In the GI News Kitchen

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Family Baking, Anneka Manning, author of Bake Eat Love. Learn to Bake in 3 Simple Steps and founder of Sydney’s BakeClub, shares her delicious ‘better-for-you’ recipes for snacks, desserts and treats the whole family will love. Through both her writing and cooking school, Anneka teaches home cooks to bake in practical and approachable yet inspiring ways that assure success in the kitchen. She is running her popular Healthy Kids’ Lunch Box class on February 3 in Sydney. Just click the link to sign up.

 Anneka Manning
Nectarine and raspberry crumble 
This summery fruit crumble plays on the heavenly aroma and flavour of ripe nectarines alongside the refreshing tang of juicy raspberries, all topped off with a deliciously nutty crumble mix. Remember, the tablespoon I use is the 20ml Australian tablespoon (equals 4 teaspoons). Serves: 8

800g (just under 2lb) ripe, white nectarines, cut into eighths
300g/10oz frozen raspberries
1 tbsp honey

Crumble topping 
½ cup rolled oats
¼ cup (lightly packed) brown sugar
2 tbsp LSA (ground linseeds, sunflower seeds and almonds)
1 tbsp sesame seeds
1 tbsp sunflower seeds
½ tsp ground ginger
40g/1½ oz butter or margarine cut into 1cm/½in pieces
¼ cup natural almonds, coarsely chopped

Honey yoghurt 
1 cup reduced fat Greek-style yoghurt, to serve
1 tbsp honey

Nectarine and raspberry crumble
Photo: Georgie Esdaile

Preheat the oven to 180ºC/350F. Line an oven tray with non-stick baking paper.
To make the crumble topping, place oats, sugar, LSA, sesame seeds, sunflower seeds and ground ginger in a bowl, mix to combine. Add the margarine and use your fingertips to rub in until the mixture resembles coarse breadcrumbs. Stir in the almonds.
Place the nectarines and raspberries in a bowl, drizzle with the honey and mix gently to combine. Divide the fruit among eight ¾ cup ramekins or ovenproof dishes and place on the oven tray. Sprinkle each evenly with the Crumble Topping.
Bake in preheated oven for 20-25 minutes until the crumble is crisp and golden and the fruit is tender when tested with a skewer. Meanwhile …
To make the honey yoghurt, combine the yoghurt and honey in a small bowl and stir until evenly combined. Serve with the crumble.

Baker’s tips

  • Store any leftover crumble in the ramekins covered with plastic wrap or in an airtight container in the fridge for up to 3 days.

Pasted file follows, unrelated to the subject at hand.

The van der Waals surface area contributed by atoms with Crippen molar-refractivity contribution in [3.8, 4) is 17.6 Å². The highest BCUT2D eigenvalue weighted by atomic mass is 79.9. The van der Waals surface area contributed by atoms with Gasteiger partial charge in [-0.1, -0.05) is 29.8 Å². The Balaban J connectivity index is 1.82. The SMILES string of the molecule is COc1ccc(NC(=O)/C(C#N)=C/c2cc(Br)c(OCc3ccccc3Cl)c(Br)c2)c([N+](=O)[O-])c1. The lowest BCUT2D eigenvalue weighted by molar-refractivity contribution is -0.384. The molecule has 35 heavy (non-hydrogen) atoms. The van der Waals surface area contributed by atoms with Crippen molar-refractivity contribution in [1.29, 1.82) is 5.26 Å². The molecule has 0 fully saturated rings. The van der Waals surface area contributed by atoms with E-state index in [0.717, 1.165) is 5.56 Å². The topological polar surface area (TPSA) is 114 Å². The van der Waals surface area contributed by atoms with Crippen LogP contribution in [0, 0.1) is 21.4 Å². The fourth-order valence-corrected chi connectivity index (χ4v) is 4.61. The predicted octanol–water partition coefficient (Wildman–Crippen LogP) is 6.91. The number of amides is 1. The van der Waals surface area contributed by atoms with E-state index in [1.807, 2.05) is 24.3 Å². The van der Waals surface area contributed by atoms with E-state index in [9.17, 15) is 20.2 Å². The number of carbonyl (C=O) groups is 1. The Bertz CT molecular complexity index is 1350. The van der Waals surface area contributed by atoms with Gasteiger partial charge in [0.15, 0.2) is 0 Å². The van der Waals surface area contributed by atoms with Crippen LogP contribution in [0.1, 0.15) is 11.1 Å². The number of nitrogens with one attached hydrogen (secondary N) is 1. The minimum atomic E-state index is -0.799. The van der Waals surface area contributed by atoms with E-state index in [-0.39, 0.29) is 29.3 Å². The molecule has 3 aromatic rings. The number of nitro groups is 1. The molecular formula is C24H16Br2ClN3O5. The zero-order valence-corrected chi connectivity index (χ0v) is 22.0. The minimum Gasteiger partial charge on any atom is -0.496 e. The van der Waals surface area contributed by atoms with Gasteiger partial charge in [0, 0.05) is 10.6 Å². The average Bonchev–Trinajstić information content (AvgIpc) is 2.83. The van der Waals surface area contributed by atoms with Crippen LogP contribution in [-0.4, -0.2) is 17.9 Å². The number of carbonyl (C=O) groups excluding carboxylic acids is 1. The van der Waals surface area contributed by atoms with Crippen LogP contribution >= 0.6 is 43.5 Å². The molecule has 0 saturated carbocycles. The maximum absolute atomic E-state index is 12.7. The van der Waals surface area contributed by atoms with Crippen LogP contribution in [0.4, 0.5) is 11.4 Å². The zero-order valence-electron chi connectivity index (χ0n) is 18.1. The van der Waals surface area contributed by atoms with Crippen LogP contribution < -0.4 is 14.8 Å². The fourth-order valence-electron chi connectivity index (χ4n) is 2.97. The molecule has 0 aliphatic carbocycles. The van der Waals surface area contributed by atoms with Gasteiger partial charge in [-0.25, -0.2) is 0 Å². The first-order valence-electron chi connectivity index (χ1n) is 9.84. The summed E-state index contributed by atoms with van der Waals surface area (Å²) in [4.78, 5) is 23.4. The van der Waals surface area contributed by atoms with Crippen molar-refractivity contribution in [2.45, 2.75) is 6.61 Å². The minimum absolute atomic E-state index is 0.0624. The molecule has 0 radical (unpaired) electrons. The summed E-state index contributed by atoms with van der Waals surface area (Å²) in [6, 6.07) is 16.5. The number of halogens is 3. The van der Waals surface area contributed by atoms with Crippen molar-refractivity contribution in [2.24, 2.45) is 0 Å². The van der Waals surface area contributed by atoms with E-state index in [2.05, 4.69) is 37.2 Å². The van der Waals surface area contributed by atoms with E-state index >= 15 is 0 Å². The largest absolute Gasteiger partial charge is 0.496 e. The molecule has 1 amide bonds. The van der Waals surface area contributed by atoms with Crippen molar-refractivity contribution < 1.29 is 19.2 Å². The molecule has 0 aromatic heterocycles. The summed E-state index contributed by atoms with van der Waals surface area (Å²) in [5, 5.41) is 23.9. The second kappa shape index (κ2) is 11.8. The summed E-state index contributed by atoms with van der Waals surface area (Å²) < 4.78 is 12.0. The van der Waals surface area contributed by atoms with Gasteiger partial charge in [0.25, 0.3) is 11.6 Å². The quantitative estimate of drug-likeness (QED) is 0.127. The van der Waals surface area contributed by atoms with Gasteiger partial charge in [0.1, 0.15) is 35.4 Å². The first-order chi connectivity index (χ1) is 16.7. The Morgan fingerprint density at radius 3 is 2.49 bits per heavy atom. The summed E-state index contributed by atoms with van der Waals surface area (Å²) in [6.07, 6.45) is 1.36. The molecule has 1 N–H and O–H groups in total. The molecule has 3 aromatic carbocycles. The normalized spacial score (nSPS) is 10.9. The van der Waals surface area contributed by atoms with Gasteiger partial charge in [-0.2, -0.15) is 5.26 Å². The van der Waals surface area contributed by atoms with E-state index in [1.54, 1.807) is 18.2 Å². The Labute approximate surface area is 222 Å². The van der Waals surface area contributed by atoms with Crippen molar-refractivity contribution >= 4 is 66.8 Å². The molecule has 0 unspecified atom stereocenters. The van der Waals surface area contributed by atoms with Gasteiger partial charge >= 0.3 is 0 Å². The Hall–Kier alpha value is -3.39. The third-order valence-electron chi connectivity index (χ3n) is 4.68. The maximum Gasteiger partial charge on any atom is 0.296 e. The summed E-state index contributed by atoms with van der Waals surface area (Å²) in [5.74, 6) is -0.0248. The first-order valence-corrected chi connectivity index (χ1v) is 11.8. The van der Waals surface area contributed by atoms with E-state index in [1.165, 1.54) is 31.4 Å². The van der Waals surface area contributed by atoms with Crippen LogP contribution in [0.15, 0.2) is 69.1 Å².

• Serve cold or reheat in an oven preheated to 180C/350f for 10-15 minutes. 
  • This crumble can also be baked in a 2-litre (8-cup) ovenproof dish at 180C/350F for 30-35 minutes. 

Baking tins
You may have noticed that traditional enamel bakeware is making a comeback. Available in a variety of sizes I find it is perfect for making crumbles, vegetable bakes and roasts or even to serve from – salads in particular. If you love the dish I have used here, the brand is Wiltshire and it is available in Australia through Woolworths and David Jones. There are various sizes. I used the individual dishes for the crumble.

Per serve 
1075 kJ/ 255 calories; 6 g protein; 12 g fat (includes 3.3 g saturated fat; saturated:unsaturated fat ratio 0.28); 28 g available carbs; 6 g fibre

American dietitian and author of Good Carbs, Bad Carbs, Johanna Burani, shares favourite recipes with a low or moderate GI from her Italian kitchen. For more information, check out Johanna’s website. The photographs are by Sergio Burani. His food, travel and wine photography website is


Baked winter pears with fresh grape juice sauce 
Here is a wholesome, no-sugar-added, naturally sweet dessert coming to you from Mother Nature herself while on one of her trips to Italy! Serves 6 (a pear per person)

Grape sauce 
4 lb (1.8 kg) red or black grapes with or without seeds
1 cup red wine such as Cabernet, Merlot, etc.

Baked pears
6 large, firm pears (Bosc), halved, peeled and cored
¼ teaspoon ground cardamom

Baked winter pears with fresh grape juice sauce

To make the grape sauce Remove the stems from the grapes, wash and pat dry. Add the grapes in batches to a food processor and finely chop • Place the chopped grapes in a container with a lid and refrigerate for 2–3 days • Strain the grapes through a sieve into a large pot – be sure to press out as much liquid as possible and to scrape off the pulp from the bottom of the sieve and add to the liquid • Cook the grape juice, uncovered, over medium-high heat for approximately 30 minutes. The liquid should reduce down to about ¾ cup. • Add the wine and boil for 1–2 minutes. Set aside.